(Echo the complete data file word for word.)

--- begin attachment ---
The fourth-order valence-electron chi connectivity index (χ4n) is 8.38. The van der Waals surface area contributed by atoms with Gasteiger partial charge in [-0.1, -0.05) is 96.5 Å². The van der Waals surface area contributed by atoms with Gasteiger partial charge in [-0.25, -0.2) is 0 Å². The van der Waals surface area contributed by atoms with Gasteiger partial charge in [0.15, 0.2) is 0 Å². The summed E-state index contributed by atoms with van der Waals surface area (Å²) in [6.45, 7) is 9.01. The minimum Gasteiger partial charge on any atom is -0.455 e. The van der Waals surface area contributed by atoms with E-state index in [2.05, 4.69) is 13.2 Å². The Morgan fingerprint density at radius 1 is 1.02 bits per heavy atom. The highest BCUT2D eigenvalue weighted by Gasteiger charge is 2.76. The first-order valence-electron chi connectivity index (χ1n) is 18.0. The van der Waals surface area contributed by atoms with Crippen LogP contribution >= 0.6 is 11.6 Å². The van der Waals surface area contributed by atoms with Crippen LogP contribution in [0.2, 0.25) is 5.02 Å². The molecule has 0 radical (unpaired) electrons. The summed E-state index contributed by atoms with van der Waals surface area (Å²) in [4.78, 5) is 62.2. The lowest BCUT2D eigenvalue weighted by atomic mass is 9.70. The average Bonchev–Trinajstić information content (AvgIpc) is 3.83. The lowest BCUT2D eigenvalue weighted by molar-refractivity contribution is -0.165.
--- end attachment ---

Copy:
The fourth-order valence-electron chi connectivity index (χ4n) is 8.38. The van der Waals surface area contributed by atoms with Gasteiger partial charge in [-0.1, -0.05) is 96.5 Å². The van der Waals surface area contributed by atoms with Gasteiger partial charge in [-0.25, -0.2) is 0 Å². The van der Waals surface area contributed by atoms with Gasteiger partial charge in [0.15, 0.2) is 0 Å². The summed E-state index contributed by atoms with van der Waals surface area (Å²) in [6.45, 7) is 9.01. The minimum Gasteiger partial charge on any atom is -0.455 e. The van der Waals surface area contributed by atoms with E-state index in [2.05, 4.69) is 13.2 Å². The Morgan fingerprint density at radius 1 is 1.02 bits per heavy atom. The highest BCUT2D eigenvalue weighted by Gasteiger charge is 2.76. The first-order valence-electron chi connectivity index (χ1n) is 18.0. The van der Waals surface area contributed by atoms with Crippen LogP contribution >= 0.6 is 11.6 Å². The van der Waals surface area contributed by atoms with Crippen LogP contribution in [0.2, 0.25) is 5.02 Å². The molecule has 0 radical (unpaired) electrons. The summed E-state index contributed by atoms with van der Waals surface area (Å²) in [4.78, 5) is 62.2. The lowest BCUT2D eigenvalue weighted by atomic mass is 9.70. The average Bonchev–Trinajstić information content (AvgIpc) is 3.83. The lowest BCUT2D eigenvalue weighted by molar-refractivity contribution is -0.165.